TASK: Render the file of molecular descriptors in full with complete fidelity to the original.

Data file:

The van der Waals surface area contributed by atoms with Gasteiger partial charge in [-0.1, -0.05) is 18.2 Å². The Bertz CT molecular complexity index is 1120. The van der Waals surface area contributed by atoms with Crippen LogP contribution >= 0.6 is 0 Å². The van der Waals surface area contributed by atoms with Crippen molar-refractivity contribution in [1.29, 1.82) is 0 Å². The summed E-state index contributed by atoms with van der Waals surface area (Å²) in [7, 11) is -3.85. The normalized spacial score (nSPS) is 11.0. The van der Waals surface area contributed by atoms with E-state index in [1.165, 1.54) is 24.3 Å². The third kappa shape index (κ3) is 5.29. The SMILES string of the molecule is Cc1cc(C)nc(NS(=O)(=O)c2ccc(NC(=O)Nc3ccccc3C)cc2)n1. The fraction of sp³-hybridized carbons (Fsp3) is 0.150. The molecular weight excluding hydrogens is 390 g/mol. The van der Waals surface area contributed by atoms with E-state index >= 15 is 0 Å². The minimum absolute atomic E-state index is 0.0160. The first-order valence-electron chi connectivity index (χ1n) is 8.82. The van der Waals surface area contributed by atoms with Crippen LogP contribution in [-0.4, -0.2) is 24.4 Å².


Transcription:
The van der Waals surface area contributed by atoms with Gasteiger partial charge in [-0.1, -0.05) is 18.2 Å². The Bertz CT molecular complexity index is 1120. The van der Waals surface area contributed by atoms with Crippen LogP contribution >= 0.6 is 0 Å². The van der Waals surface area contributed by atoms with Crippen molar-refractivity contribution in [1.29, 1.82) is 0 Å². The summed E-state index contributed by atoms with van der Waals surface area (Å²) in [7, 11) is -3.85. The normalized spacial score (nSPS) is 11.0. The van der Waals surface area contributed by atoms with E-state index in [1.165, 1.54) is 24.3 Å². The third kappa shape index (κ3) is 5.29. The SMILES string of the molecule is Cc1cc(C)nc(NS(=O)(=O)c2ccc(NC(=O)Nc3ccccc3C)cc2)n1. The fraction of sp³-hybridized carbons (Fsp3) is 0.150. The molecular weight excluding hydrogens is 390 g/mol. The van der Waals surface area contributed by atoms with E-state index >= 15 is 0 Å². The minimum absolute atomic E-state index is 0.0160. The first-order valence-electron chi connectivity index (χ1n) is 8.82. The van der Waals surface area contributed by atoms with Crippen LogP contribution in [-0.4, -0.2) is 24.4 Å².